While Apple was initially expected to hold an event to launch its rumored M2-equipped Macs and iPads in October, Bloomberg’s Mark Gurman predicts Apple will announce its new devices in a series of press releases, website updates, and media briefings instead.

I know that it probably takes a lot of work to put these polished events together, but if Apple does pass on it this year, I will kind of miss vibing to the livestream’s music and seeing all the new products get presented.

External Link
Emma RothSep 24
California Governor Gavin Newsom vetoes the state’s “BitLicense” law.

The bill, called the Digital Financial Assets Law, would establish a regulatory framework for companies that transact with cryptocurrency in the state, similar to New York’s BitLicense system. In a statement, Newsom says it’s “premature to lock a licensing structure” and that implementing such a program is a “costly undertaking:”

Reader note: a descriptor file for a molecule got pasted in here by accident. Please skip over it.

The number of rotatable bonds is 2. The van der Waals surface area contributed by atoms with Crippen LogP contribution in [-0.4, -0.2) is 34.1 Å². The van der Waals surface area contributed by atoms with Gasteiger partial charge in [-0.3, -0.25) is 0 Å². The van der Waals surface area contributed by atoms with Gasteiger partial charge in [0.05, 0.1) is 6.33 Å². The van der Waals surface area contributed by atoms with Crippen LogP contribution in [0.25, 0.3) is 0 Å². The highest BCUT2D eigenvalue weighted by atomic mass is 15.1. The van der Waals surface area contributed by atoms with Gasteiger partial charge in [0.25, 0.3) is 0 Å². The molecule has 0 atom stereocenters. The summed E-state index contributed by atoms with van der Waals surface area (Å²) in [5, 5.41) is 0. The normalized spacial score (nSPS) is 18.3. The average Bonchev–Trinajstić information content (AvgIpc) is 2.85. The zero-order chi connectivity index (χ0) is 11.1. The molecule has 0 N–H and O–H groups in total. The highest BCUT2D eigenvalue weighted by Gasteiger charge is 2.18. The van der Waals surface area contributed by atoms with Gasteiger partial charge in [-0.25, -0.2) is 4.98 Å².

A more flexible approach is needed to ensure regulatory oversight can keep up with rapidly evolving technology and use cases, and is tailored with the proper tools to address trends and mitigate consumer harm.

Welcome to the new Verge

Revolutionizing the media with blog posts

Nilay PatelSep 13
Andrew WebsterSep 24
Look at this Thing.

At its Tudum event today, Netflix showed off a new clip from the Tim Burton series Wednesday, which focused on a very important character: the sentient hand known as Thing. The full series starts streaming on November 23rd.

The Verge
Andrew WebsterSep 24
Get ready for some Netflix news.

At 1PM ET today Netflix is streaming its second annual Tudum event, where you can expect to hear news about and see trailers from its biggest franchises, including The Witcher and Bridgerton. I’ll be covering the event live alongside my colleague Charles Pulliam-Moore, and you can also watch along at the link below. There will be lots of expected names during the stream, but I have my fingers crossed for a new season of Hemlock Grove.